Zulfiqar Ali Kalhoro on a transformation in material culture and society that has taken just a few decades
by Zulfiqar Ali Kalhoro
Darel valley is noted in Gilgit-Baltistan for its power structure and culture where tribal leaders hold sway over individual villages. The neighbouring Tangir valley has also the same tribal system. But in past few years both valleys have undergone immense change. The transformation in their lifestyle is caused by migration and education.
A decade ago, it was hard to find a television in both the valleys, though there were radio sets. People detested these modern gadgets and did not let anyone purchase a TV. But now everyone holds mobile phones instead of guns – for the proliferation of which the valley was once notorious. In the last two decades many people have migrated to major cities of Pakistan – particularly to Karachi, Rawalpindi and Abbottabad. The migration has had a great impact on the material culture and tribal system of the valley. Some years ago, carrying weapons for security purposes was very common in the valley. It was commonly seen as a symbol of power and masculinity amongst Darelis. Not so, any longer.
The main factor in the decrease of the tribal feuds is migration and education. Educated people tend to avoid indulging in blood feuds. Now, these emigrants’ houses have modern home appliances.
Initially, local religious leaders made a great hue and cry against mass media penetrating into their society. They went so far as to declare it un-Islamic to watch anything on television. But emigrants did not pay heed to the rising campaign of the religious leaders against their bringing electronic appliances to the valley. They were unable to stop them and now the religious leaders themselves follow suit.
Many customs and practices have now died out in Darel valley due to this process of transformation. Two or three decades ago, people were using cutlery made from gourd and wood. Darelis used different kinds of gourds for drinking and storing grain. A “toki”, a large gourd, was used for drinking water, a “toke”, small gourd, for placing salt. “Huchi” and “Hucho” were huge gourds for storing milk and lassi respectively.
Many different things were made from animal hides. These included ropes and bags. Darelis used to make cords, locally called “Jikan” from the hides of buffaloes. The Jikan was used in making chairs. They also used these to made coats, socks and “thareegi” (used for churning milk to make butter and lassi).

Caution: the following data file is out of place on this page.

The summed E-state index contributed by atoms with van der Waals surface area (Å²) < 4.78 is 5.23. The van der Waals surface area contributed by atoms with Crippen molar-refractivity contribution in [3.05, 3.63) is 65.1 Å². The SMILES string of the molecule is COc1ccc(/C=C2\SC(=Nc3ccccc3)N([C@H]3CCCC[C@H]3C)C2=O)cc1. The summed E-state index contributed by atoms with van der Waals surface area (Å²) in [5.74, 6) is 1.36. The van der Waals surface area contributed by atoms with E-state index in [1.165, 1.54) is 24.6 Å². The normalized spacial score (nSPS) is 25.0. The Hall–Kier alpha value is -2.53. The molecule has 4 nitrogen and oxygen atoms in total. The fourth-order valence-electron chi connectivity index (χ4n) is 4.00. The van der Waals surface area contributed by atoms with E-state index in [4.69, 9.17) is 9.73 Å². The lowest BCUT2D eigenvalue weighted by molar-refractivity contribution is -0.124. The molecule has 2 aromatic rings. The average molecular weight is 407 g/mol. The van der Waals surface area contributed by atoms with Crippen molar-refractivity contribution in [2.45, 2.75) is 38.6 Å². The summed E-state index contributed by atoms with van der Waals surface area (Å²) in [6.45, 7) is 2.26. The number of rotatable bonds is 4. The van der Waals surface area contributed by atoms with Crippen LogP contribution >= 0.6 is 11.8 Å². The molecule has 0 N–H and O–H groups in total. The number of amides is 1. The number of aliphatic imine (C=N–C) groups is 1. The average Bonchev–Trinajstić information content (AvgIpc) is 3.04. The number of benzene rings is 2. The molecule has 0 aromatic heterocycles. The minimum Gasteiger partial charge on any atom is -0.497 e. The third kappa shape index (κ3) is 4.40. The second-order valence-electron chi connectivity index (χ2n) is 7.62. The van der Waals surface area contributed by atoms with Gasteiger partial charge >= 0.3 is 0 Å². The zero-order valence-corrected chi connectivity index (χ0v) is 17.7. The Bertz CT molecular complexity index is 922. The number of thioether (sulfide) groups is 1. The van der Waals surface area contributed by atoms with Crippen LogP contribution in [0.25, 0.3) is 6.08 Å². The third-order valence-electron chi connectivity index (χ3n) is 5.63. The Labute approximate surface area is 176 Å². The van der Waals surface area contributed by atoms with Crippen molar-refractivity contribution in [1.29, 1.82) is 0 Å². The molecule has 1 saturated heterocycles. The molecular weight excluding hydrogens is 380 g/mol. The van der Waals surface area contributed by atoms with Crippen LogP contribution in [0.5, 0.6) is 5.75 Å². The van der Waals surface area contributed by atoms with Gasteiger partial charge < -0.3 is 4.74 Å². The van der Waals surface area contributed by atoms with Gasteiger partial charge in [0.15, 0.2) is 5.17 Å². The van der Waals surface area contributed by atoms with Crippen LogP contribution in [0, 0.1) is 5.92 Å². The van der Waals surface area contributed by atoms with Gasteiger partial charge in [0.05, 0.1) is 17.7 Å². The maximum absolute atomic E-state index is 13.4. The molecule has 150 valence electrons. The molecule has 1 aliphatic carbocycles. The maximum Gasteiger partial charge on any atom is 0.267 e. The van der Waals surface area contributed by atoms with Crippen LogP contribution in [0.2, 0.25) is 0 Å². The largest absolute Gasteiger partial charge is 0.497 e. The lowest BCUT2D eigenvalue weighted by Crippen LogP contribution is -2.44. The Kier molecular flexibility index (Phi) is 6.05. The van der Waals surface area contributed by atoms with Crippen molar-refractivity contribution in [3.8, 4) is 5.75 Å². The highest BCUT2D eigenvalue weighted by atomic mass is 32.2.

Darelis made boots from the hides of sheep and goats, locally called “Thaoti”, which was worn by the shepherds (payalo).
The dress of the typical Payalo was quite different from other people. He wore a Thaoti (long boots), choga, woolen dress and cap, He was armed with a club. Today, one finds some shepherds who only wear Thaoti and keep clubs and but no more woolen shalwar-kameez or chogas.
Some of the customs have also died out, of which Shahloro, Chappi ki Rasam, Qurmuqar, Regin, Karoos, Shoacho and Makook are noteworthy.
In the past when upper Darel received a first snowfall, people on that occasion used to bake a special bread locally called Shahloro. This sweet bread mixed with almonds was distributed amongst the relatives of both upper and lower parts of Darel, which was a kind of communication between relatives. Through the distribution of sweet bread those living in lower Darel used to know that upper Darel had received its first snowfall. Nowadays, this festival is celebrated no more.
There was a custom called Goshto or Nasalo, increasingly dying out, although it is not completely out of practice. When snowfall begins in upper Darel in the winter, its communication with lower Darel is disrupted and people are confined to their houses for weeks. During this time the begin storing vegetables and meat before the harsh winter season approaches. Locally, dried meat is known as Goshti or Nasalo. In order to store the meat, which is hung on a “dango”, a triangle-shaped store on the upper storey of a building is used. The Darelis slaughter their animals before the 21st of December, after which the valley receives heavy snowfall disrupting the communication with outer world completely. Some find it hard to eat this dried meat, but Darelis love it.
The Darelis store fodder for their animals before the winter sets in. They place the grass in a haystack over the chopped branches of trees. It is quite a sight to see a haystack placed over trees in almost every village in upper Darel.
Music was once non-existent in the valley and people detested musicians. Now, a positive thing has taken place and people have gradually accepted music and musician in their society. Once, shaving your beard was considered a sin in the valley and there was not a single barber’s shop in Darel. Now a few have opened in Gumari town, the headquarters of Darel valley. A majority of the young Darelis who live in Rawalpindi, Abbottabad, Karachi and other cities and towns of Pakistan are clean-shaven.
A majority of young Darelis have assimilated into open society of cities in Pakistan.
The Darel valley has great potential for tourism which will, without a doubt, only speed up the transformation already taking place.
Dr Zulfiqar Ali Kalhoro is an anthropologist and has authored four books: ‘Symbols in Stone: The Rock Art of Sindh’, ‘Perspectives on the art and architecture of Sindh’, ‘Memorial Stones: Tharparkar’ and ‘Archaeology, Religion and Art in Sindh’. He may be contacted at: firstname.lastname@example.org